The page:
Juneteenth celebrates the emancipation of enslaved people in Galveston, Texas — the last to learn of emancipation — on June 19, 1865, more than two years after President Abraham Lincoln signed the Emancipation Proclamation at the start of 1863 amid the Civil War. In the decades since, Juneteenth has become a time to commemorate Black liberation from the institution of slavery, and to highlight the resilience, solidarity, achievements, and culture of the Black community.
At American Promise, Juneteenth also is a reminder of our mission to realize our nation’s promise that we are all created equal, and to unite and empower Americans to pursue the promise of our democracy. After the tumultuous events of 2020 and this year that further exposed longstanding systemic flaws and reawakened calls for inclusion and equity, Juneteenth serves as a time to learn of and from our nation’s history — and reinforces the importance of our work to ensure all Americans have real representation and a voice in our political system.
Here’s a look at some of the in-person and virtual Juneteenth celebrations planned in 2021 across the United States. Check your local media outlets or online calendars to see what’s happening in your community or join one of the online events highlighted below!
This celebration features a June 19 Black History Parade plus three days of music and vendor booths at Centennial Olympic Park.
The Museum of Fine Arts plans a day of free activities and programs that honor the contributions of black artists, scholars, and creative voices. Create your own art, catch a 10-minute spotlight talk, hear tunes from local musicians, and watch “Summer of Soul” to end the day. For those seeking a virtual option, the 11th Annual Juneteenth Emancipation Observance features reading, award presentations, and musical performances.
9th Annual Juneteenth Celebration: Chicago
This two-day celebration of Black freedom, hosted by TheBlackMall.com and the National A. Philip Randolph Pullman Porter Museum, includes a citywide caravan parade on June 18 and a community recommitment celebration on June 19.
Juneteenth Community Festival: Columbus, OH
Join this June 19 community celebration featuring music, live performances, food trucks, and more.
Juneteenth in the D: Detroit
A June 19 festival and concert experience fueled by education and reconciliation includes food, games, listening, and learning.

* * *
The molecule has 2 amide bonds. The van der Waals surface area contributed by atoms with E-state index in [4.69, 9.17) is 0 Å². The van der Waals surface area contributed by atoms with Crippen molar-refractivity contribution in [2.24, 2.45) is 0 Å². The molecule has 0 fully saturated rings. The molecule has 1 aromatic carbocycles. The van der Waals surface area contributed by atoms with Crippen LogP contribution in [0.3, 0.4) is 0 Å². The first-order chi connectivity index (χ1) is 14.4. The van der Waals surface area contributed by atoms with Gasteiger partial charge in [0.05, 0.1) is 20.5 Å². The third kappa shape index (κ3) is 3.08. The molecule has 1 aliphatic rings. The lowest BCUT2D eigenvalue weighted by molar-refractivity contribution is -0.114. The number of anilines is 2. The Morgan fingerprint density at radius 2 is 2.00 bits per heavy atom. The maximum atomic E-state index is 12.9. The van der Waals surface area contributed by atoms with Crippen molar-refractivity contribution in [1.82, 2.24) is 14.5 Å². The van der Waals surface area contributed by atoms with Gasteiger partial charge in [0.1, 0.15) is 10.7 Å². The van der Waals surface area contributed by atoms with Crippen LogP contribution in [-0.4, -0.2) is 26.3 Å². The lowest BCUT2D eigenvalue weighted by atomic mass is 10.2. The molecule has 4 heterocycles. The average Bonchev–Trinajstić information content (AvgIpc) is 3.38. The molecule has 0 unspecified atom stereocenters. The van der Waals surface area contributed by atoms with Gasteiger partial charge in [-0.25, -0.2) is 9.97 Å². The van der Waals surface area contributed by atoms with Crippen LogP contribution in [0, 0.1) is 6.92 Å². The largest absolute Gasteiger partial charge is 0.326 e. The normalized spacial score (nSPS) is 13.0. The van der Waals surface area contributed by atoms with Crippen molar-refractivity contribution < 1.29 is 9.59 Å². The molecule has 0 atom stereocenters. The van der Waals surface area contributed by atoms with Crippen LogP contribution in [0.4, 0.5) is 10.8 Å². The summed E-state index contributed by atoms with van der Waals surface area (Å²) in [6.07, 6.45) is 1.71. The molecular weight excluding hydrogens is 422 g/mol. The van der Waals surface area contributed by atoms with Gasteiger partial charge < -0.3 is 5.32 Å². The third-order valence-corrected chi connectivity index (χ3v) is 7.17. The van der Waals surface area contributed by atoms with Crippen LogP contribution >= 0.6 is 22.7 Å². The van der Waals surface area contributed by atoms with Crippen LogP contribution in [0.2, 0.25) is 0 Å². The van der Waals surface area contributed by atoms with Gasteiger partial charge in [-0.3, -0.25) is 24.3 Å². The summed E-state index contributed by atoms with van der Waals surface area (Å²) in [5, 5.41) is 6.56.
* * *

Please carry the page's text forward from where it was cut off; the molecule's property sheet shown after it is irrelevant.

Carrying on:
Juneteenth Celebration: Houston
The BLCK Market Houston event on June 19 at the Buffalo Soldiers National Museum showcases Black-owned small businesses and entrepreneurs.
Juneteenth — Celebrating Freedom Day: Minneapolis
The Minneapolis Park and Recreation Board and Juneteenth Community Board plan a week of activities in parks throughout the city, plus virtual events. These include panel discussions, drive-in or outdoor movie showings, and a family night.
Juneteenth: New Orleans
The city’s historic sites and celebrations offer a variety of opportunities to commemorate the abolition of slavery in America. The online resource also includes lists of Black-owned businesses and restaurants to support.
Juneteenth with the Museum: Philadelphia
The Museum of the American Revolution explores the continuing struggle for equality for all from June 17 to 21 with events including walking tours, in-gallery talks, and performances plus online components for those participating remotely. Or head to the Juneteenth Parade & Festival on June 19 for a Freedom Day March, rally program, exhibit and vendor fair, self-guided culture tour and more.
Juneteenth Celebration and Resource Fair: St. Louis
Enjoy food trucks, live music, games, and more at this community event on June 19.
Juneteenth Week: Seattle
The Northwest African American Museum is offering activities and events (some virtual) June 13-21 that include an interactive storytime, book discussion, Youth Night, and Jamboree.
Ten museums of Afrian American history and culture across the country are collaborating for this June 15 online event.
Juneteenth Legacy Project: Virtual and In-Person Events
This Galveston, Texas-based organization plans a series of events on and around June 19 — including a parade, art installation, festival, and historic march — to commemorate the history and meaning of Juneteenth.